A more attractive type of solar cell could make the renewable energy far more efficient than it has ever been. While there have been reports of California generating too much solar energy, just imagine if solar panels could convert more of the sun they collect into usable electricity. Perovskite cells, which is a hybrid form of photovoltaic cells, are an alternative to silicon that are cheaper to produce and could end being much more efficient on a regular basis.
South Korea’s Ulsan National Institute of Science and Technology (UNIST) was able to set a new record of 22.1 percent efficiency with a stabilized, small perovskite solar cell. This level of efficiency was reached last year, but that wasn’t on a regular basis.
The team also achieved 19.7 percent efficient with cells measuring at one square meter. The prior record for a stabilized perovskite solar cell was set at 21.2 percent by a collaborative effort between UNIST and the Korea Institute of Chemical Technology (KRICT).
Sang-Il Seok, UNIST’s Professor of Energy and Chemical Engineering, told PV Magazine that they were able to detect flaws in the materials used in these solar cells to boost the efficiency percentage: “The key to manufacturing high-performance solar cells is to reduce defects in materials that generate energy loss when converting sunlight to electricity. Our study presents a new method that suppresses the formation of deep-level defects, thereby setting a new record efficiency for perovskite solar cells.”
Perovskite has been rivaling their more common crystalline silicon technology since last year and it continues to improve at a rapid pace. Just eight years ago, the material was only producing electricity at less than four percent. It continues to take over the solar industry by not only strong efficiency ratings, but by how it’s manufactured.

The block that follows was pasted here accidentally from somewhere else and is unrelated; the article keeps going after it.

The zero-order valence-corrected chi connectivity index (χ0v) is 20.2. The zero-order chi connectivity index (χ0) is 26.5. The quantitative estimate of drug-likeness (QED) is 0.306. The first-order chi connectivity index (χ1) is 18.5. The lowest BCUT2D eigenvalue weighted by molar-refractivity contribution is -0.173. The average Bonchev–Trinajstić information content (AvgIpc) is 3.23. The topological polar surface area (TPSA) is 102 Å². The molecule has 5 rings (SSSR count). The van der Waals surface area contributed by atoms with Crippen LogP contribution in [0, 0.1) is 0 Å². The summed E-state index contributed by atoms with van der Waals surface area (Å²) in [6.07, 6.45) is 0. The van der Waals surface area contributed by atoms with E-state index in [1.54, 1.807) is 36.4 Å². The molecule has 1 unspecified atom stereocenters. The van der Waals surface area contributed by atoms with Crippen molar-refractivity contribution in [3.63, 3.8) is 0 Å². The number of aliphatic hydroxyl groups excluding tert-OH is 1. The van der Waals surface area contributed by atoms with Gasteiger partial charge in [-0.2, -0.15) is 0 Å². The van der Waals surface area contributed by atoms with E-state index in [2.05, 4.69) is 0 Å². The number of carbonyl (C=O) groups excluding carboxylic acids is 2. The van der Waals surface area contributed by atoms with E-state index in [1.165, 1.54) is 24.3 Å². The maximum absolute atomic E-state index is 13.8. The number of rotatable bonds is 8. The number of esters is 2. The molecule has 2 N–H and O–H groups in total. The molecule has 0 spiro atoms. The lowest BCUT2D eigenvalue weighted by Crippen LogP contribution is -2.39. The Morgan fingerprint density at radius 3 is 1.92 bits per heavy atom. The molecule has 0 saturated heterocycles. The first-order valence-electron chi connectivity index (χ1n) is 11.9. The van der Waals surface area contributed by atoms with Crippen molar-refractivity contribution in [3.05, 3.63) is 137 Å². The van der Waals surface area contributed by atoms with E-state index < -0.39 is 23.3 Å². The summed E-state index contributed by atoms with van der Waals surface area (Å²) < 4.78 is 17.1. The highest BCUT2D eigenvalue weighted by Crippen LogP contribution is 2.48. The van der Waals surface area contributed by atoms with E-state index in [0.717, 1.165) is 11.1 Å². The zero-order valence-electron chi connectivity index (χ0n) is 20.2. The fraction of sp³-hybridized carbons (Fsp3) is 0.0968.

Traditional silicon cells take multiple steps to create. They need to be created in high temperatures and squeaky-clean facilities. By comparison, perovskite takes very little time to create and can be done in a normal lab environment. It’s sprayed onto the surface, which also gives it the ability to be flexible if needed.
Another advantage is keeping its high performance level even after many hours of light exposure. In April, UNIST and KRICT reported that it had a 93 percent performance rating after spending 1,000 hours in the sun.
At the moment, perovskite is still in its testing period and won’t be seen on rooftops or large solar arrays yet. Further studies, such as the ability to add layers of perovskite to make them even more efficient, are being done. Assuming the UNIST can translate larger-scale cells, the future is very bright with these efficiency ratings considering most silicon solar cells that are seen commercially can only reach around 25 percent on a stable basis.
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